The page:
tACS entrains neural activity while somatosensory input is blocked.
Transcranial alternating current stimulation (tACS) modulates brain activity by passing electrical current through electrodes that are attached to the scalp. Because it is safe and noninvasive, tACS holds great promise as a tool for basic research and clinical treatment. However, little is known about how tACS ultimately influences neural activity. One hypothesis is that tACS affects neural responses directly, by producing electrical fields that interact with the brain’s endogenous electrical activity. By controlling the shape and location of these electric fields, one could target brain regions associated with particular behaviors or symptoms. However, an alternative hypothesis is that tACS affects neural activity indirectly, via peripheral sensory afferents. In particular, it has often been hypothesized that tACS acts on sensory fibers in the skin, which in turn provide rhythmic input to central neurons. In this case, there would be little possibility of targeted brain stimulation, as the regions modulated by tACS would depend entirely on the somatosensory pathways originating in the skin around the stimulating electrodes. Here, we directly test these competing hypotheses by recording single-unit activity in the hippocampus and visual cortex of alert monkeys receiving tACS. We find that tACS entrains neuronal activity in both regions, so that cells fire synchronously with the stimulation. Blocking somatosensory input with a topical anesthetic does not significantly alter these neural entrainment effects. These data are therefore consistent with the direct stimulation hypothesis and suggest that peripheral somatosensory stimulation is not required for tACS to entrain neurons.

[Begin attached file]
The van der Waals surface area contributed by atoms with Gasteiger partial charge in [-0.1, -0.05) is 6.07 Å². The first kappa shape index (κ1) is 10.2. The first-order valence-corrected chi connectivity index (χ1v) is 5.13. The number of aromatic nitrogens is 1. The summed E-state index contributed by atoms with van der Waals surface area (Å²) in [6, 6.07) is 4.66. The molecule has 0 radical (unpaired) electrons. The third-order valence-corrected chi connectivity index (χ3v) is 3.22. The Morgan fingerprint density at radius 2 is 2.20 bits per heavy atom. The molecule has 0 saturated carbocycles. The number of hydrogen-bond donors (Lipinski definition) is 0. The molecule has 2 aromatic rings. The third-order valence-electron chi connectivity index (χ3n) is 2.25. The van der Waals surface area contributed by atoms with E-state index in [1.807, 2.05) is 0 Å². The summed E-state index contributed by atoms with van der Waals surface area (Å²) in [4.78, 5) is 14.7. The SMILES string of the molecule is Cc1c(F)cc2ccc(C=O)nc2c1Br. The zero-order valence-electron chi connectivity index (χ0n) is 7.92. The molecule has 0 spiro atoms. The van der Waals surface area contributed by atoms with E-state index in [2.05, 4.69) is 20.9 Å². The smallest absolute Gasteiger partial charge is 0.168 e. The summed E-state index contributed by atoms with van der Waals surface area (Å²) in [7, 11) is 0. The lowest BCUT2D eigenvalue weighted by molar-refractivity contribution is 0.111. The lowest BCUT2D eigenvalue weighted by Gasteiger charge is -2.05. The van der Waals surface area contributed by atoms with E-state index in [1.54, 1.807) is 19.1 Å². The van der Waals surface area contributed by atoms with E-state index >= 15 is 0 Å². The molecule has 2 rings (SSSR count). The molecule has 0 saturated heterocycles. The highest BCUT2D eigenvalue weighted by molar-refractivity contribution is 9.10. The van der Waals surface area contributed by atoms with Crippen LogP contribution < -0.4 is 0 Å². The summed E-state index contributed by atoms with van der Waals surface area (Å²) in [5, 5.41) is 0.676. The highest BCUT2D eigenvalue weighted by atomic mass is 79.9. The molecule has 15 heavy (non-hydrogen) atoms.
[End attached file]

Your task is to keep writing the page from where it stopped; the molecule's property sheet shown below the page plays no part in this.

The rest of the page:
PMID: 33001971 [PubMed – as supplied by publisher]
PLoS Biol. 2020 Oct 01;18(10):e3000834
Authors: Vieira PG, Krause MR, Pack CC